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Accelerating object air resistance

  1. Jan 31, 2010 #1
    Ok so i have the distance travelled of an object assuming air ressistance is 0 and the distance travelled with air resistance included as well as the acceleration of the object, how would i calculate the coefficient of air resistance?


    Thanks
     
  2. jcsd
  3. Jan 31, 2010 #2
    If it's a simple shape you can find it on the internet, such as this chart:

    200px-14ilf1l.svg.png

    But if it's something more complex...which is pretty much anything, I don't think you can figure it out using paper and a pencil. Either through experiment, or maybe with some powerful physics program.
     
  4. Jan 31, 2010 #3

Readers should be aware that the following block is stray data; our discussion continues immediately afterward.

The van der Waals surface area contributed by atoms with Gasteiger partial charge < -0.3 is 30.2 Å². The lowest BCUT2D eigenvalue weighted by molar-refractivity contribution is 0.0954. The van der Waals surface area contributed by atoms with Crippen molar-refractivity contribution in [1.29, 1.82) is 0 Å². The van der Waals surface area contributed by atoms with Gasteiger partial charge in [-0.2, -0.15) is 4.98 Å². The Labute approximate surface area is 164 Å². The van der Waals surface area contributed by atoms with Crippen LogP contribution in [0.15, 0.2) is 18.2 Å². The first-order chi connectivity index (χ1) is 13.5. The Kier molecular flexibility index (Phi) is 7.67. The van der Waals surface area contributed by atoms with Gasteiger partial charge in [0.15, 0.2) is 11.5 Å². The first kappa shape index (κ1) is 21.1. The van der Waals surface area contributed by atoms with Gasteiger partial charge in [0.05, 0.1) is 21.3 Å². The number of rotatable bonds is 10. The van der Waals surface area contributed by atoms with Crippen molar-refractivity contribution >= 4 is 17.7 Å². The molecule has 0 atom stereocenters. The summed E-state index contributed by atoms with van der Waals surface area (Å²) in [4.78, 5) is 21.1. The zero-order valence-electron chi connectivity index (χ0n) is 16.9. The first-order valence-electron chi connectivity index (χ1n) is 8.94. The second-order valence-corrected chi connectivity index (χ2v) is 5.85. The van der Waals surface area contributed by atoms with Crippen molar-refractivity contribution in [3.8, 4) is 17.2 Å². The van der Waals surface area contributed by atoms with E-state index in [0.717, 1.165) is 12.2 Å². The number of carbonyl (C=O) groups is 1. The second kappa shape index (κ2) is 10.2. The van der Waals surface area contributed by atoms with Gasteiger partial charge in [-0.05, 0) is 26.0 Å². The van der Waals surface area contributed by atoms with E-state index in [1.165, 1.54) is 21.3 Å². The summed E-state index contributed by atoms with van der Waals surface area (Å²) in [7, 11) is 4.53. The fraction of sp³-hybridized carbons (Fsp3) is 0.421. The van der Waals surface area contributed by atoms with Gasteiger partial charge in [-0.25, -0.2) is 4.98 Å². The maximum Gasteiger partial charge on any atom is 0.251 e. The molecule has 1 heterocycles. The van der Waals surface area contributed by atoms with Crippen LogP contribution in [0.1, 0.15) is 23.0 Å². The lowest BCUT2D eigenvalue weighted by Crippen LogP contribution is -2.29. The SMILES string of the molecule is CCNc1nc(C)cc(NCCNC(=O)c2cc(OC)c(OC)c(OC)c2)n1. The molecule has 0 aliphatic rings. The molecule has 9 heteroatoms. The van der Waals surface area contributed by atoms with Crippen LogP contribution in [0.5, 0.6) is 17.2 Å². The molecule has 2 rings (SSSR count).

ideasrule

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    Do you also know the initial launch angle or launch speed? If so, you can write a simulation program that predicts the projectile's range for different coefficients of air resistance, then see which one is the closest.
     
  5. Feb 1, 2010 #4
    There are two classifications of air drag; Stokes Law drag or turbulent drag, depending on whether the Reynolds number Re is below or above about Re ~1000. See

    http://en.wikipedia.org/wiki/Drag_(physics [Broken])

    The air drag for projectiles is usually turbulent, and the power loss (energy loss rate) is proportional to velocity cubed (see above url).

    Bob S
     
    Last edited by a moderator: May 4, 2017
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